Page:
Creating context for corridors of consumption: the case of Ireland
Lavelle, Mary Jo
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Lavelle, Mary Jo, & Fahy, Frances. (2021). Creating context for corridors of consumption: the case of Ireland. Sustainability: Science, Practice and Policy, 17(1), 62-76. doi:10.1080/15487733.2020.1864966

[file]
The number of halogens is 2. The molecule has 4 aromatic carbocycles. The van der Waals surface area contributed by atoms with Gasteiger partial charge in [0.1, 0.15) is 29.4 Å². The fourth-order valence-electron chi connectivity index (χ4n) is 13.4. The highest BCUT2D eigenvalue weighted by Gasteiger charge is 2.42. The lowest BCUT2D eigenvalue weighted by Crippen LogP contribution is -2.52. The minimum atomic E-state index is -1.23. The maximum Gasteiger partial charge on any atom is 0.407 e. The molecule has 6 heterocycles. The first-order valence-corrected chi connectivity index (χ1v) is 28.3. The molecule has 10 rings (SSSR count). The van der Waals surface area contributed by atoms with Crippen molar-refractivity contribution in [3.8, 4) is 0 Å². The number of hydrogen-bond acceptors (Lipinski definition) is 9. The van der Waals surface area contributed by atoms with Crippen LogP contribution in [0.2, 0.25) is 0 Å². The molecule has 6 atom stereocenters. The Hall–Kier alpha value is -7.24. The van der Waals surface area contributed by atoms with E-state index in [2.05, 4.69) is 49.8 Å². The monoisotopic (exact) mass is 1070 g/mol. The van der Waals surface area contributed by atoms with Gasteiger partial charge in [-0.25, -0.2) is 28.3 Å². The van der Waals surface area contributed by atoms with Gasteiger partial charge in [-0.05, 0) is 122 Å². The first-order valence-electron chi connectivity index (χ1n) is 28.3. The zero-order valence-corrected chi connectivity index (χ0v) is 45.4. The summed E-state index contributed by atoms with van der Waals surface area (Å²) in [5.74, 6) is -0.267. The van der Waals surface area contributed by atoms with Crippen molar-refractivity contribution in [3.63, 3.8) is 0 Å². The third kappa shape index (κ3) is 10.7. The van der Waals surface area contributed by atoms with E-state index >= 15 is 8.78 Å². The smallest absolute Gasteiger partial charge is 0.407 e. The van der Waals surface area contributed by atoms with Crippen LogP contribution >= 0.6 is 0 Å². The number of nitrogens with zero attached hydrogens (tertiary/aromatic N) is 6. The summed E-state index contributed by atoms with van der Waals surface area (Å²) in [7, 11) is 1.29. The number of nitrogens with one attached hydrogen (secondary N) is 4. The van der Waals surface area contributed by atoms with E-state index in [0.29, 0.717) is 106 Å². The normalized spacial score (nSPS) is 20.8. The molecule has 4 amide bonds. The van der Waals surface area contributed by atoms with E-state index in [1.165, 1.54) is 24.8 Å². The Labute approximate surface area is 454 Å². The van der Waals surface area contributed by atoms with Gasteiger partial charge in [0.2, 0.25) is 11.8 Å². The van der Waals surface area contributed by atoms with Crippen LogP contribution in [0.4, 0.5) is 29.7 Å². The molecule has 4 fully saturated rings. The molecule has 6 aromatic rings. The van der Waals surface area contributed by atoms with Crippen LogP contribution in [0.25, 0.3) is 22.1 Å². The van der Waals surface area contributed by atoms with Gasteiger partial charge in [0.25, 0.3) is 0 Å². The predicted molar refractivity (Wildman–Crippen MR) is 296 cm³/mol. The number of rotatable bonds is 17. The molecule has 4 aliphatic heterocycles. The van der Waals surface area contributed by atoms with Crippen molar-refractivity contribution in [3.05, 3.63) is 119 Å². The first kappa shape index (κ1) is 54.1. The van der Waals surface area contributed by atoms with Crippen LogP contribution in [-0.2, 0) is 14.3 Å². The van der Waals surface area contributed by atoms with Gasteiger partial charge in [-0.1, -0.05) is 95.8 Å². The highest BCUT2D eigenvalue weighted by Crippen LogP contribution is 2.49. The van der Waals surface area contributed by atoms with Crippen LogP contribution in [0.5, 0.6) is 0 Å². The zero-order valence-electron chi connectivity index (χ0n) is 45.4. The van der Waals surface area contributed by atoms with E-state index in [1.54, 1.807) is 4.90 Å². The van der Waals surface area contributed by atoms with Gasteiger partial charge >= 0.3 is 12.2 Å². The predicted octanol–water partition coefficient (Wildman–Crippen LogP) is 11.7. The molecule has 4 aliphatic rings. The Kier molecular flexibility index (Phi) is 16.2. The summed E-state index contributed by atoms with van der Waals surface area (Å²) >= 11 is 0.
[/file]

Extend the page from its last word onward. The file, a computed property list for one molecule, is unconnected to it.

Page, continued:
Global consumption levels are significant contributors to detrimental environmental change and the current climate crisis. Across Ireland, domestic consumption levels have increased dramatically during the past three decades. Public discourse has focused primarily on minimum levels of consumption, with media outlets frequently reporting on minimum wages and acceptable minimum levels of food, shelter, and healthcare. A dearth of dialogue exists on the concept of maximum levels of consumption. This article proffers that the concept of consumption corridors provides a timely lens to initiate discussion and to critically consider the potential of ascertaining maximum levels of consumption across Ireland. Drawing on analyses of an extensive database of 1,500 households across two policy regions − Northern Ireland and the Republic of Ireland − we argue that there is no single universally just and ecologically sustainable way of setting limits to consumption. Numerous factors must be considered including scale, policy influences, cultural understandings, and varying expectations of standards of living and quality of life. The article reports on participants’ perceptions of material items as needs and satisfiers and aims to advance methodological applications of the consumption-corridors concept. This study offers evidence highlighting a need for tailored sustainability policies.
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